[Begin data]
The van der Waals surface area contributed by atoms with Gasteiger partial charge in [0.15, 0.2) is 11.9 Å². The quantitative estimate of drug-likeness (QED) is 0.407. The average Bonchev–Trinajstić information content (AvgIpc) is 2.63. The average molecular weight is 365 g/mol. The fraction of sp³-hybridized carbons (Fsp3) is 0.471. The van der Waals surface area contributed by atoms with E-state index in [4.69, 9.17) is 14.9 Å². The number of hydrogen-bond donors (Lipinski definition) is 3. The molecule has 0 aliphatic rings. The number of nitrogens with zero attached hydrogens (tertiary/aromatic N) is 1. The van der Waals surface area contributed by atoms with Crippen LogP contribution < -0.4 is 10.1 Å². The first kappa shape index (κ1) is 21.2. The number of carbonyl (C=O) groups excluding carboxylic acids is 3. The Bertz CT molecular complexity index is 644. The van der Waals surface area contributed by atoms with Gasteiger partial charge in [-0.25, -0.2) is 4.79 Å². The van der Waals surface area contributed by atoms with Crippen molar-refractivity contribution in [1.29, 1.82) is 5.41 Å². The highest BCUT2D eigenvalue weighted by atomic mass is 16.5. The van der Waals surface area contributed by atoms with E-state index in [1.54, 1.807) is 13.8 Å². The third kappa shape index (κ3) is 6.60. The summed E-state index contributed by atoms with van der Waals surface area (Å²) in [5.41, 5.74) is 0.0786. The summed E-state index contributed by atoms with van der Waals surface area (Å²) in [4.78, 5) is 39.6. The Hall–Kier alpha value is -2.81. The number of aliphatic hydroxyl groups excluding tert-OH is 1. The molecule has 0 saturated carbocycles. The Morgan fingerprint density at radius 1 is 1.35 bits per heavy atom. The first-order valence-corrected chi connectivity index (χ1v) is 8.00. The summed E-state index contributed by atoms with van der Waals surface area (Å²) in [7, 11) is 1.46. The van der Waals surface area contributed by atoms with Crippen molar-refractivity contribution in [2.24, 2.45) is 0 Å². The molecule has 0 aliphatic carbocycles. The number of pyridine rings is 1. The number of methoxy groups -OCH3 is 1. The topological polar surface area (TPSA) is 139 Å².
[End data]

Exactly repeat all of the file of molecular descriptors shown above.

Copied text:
The van der Waals surface area contributed by atoms with Gasteiger partial charge in [0.15, 0.2) is 11.9 Å². The quantitative estimate of drug-likeness (QED) is 0.407. The average Bonchev–Trinajstić information content (AvgIpc) is 2.63. The average molecular weight is 365 g/mol. The fraction of sp³-hybridized carbons (Fsp3) is 0.471. The van der Waals surface area contributed by atoms with E-state index in [4.69, 9.17) is 14.9 Å². The number of hydrogen-bond donors (Lipinski definition) is 3. The molecule has 0 aliphatic rings. The number of nitrogens with zero attached hydrogens (tertiary/aromatic N) is 1. The van der Waals surface area contributed by atoms with Crippen LogP contribution < -0.4 is 10.1 Å². The first kappa shape index (κ1) is 21.2. The number of carbonyl (C=O) groups excluding carboxylic acids is 3. The Bertz CT molecular complexity index is 644. The van der Waals surface area contributed by atoms with Gasteiger partial charge in [-0.25, -0.2) is 4.79 Å². The van der Waals surface area contributed by atoms with Crippen molar-refractivity contribution in [1.29, 1.82) is 5.41 Å². The highest BCUT2D eigenvalue weighted by atomic mass is 16.5. The van der Waals surface area contributed by atoms with E-state index in [1.54, 1.807) is 13.8 Å². The third kappa shape index (κ3) is 6.60. The summed E-state index contributed by atoms with van der Waals surface area (Å²) in [5.41, 5.74) is 0.0786. The summed E-state index contributed by atoms with van der Waals surface area (Å²) in [4.78, 5) is 39.6. The Hall–Kier alpha value is -2.81. The number of aliphatic hydroxyl groups excluding tert-OH is 1. The molecule has 0 saturated carbocycles. The Morgan fingerprint density at radius 1 is 1.35 bits per heavy atom. The first-order valence-corrected chi connectivity index (χ1v) is 8.00. The summed E-state index contributed by atoms with van der Waals surface area (Å²) in [7, 11) is 1.46. The van der Waals surface area contributed by atoms with Crippen molar-refractivity contribution in [2.24, 2.45) is 0 Å². The molecule has 0 aliphatic carbocycles. The number of pyridine rings is 1. The number of methoxy groups -OCH3 is 1. The topological polar surface area (TPSA) is 139 Å².